Preferential seating

I need to sit near an outlet so I can charge assistive technologies, as well as sit in the front row to accommodate low vision. Some students who use mobility aids such as wheelchairs or canes might prefer certain locations for seating as well.

Sitting during presentations/limiting movement

I began using this accommodation after I lost my balance and fell during one of my class presentations- from that point on my professors let me present while sitting in front of the class. Some students may also find it helpful to have papers handed to them instead of having to get up, retrieve the paper, and then sit down.

Related links

Notetaking and assignment accommodations for POTS

Some people with POTS experience brain fog, difficulty with taking notes, or other processing issues. This can extend to notetaking accommodations or modifications to how assignments are presented, which include:

Copies of notes/items presented on the board

My professors would share copies of presentations, items that are presented on the board, and similar documents. I would take my own notes and use these as a supplement to ensure I copied information correctly

Use of a tablet for assignments/digital formats

I prefer to read assignments on my iPad instead of a computer because I can hold the screen at a comfortable angle under my glasses and complete assignments while lying down. I had to request a separate accommodation for using my tablet during tests

Extended time for assignments

If I think I will need extended time for something, I tell the professor within 24 hours of when I first receive the assignment, and have 150% extended time to complete it. For example, if an assignment is due in 2 days, I have 3 days to complete it without penalty. This is helpful if I am having a flare and can’t sit at my computer for long periods of time.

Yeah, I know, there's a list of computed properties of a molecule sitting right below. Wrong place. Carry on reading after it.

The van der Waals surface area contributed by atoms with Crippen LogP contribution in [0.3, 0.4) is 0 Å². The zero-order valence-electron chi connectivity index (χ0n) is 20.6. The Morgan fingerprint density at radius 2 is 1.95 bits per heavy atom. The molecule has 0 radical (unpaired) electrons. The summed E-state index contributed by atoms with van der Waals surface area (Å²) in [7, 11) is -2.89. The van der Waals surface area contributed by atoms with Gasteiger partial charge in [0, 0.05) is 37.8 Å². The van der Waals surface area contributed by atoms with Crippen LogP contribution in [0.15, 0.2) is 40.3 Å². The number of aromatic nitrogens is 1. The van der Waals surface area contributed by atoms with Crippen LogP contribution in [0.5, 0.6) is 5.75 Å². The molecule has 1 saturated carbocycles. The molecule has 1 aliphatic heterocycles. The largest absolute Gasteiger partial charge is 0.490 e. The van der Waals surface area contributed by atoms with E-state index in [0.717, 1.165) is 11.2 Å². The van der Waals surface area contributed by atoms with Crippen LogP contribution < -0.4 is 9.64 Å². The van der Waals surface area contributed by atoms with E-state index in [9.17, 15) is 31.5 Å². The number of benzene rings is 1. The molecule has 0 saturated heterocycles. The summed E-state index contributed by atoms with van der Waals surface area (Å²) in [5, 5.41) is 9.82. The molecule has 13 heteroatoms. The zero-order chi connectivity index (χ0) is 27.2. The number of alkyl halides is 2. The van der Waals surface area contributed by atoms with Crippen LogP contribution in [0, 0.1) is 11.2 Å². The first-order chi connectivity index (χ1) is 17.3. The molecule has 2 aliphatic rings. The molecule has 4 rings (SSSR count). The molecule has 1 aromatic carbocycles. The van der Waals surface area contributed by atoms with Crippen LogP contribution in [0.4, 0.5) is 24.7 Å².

Related links

Attendance accommodations for POTS

I love going to my classes, but living with POTS can make it difficult for me to get to classes sometimes, especially if it is very hot outside or if I have to go to a doctor’s appointment. I was approved for the following attendance accommodations for POTS:

Permission to record class lectures/access recordings

Instead of having me record my own lectures, my professors would make recordings of lectures available for all students on the course website 24 hours after class time. Individual colleges and universities have policies for student recordings, and Disability Services will provide additional details as needed. After I disclosed this accommodation to my professors, they chose to create their own recordings to make accessible to everyone, or gave me access to videos they recorded for their online classes that cover similar material.

If I had to record lectures on my own, I would use the audio recording tool built into Microsoft OneNote or Notability.

Attending classes remotely

After I had to move home due to severe POTS, I attended classes remotely for the rest of the semester through web conferencing tools and having my brother bring an iPod Touch with FaceTime to each of my classes- if he wasn’t available, I had another plan worked out with the department manager and professors for attending class. I would also meet with individual professors during office hours and complete assignments on the course website.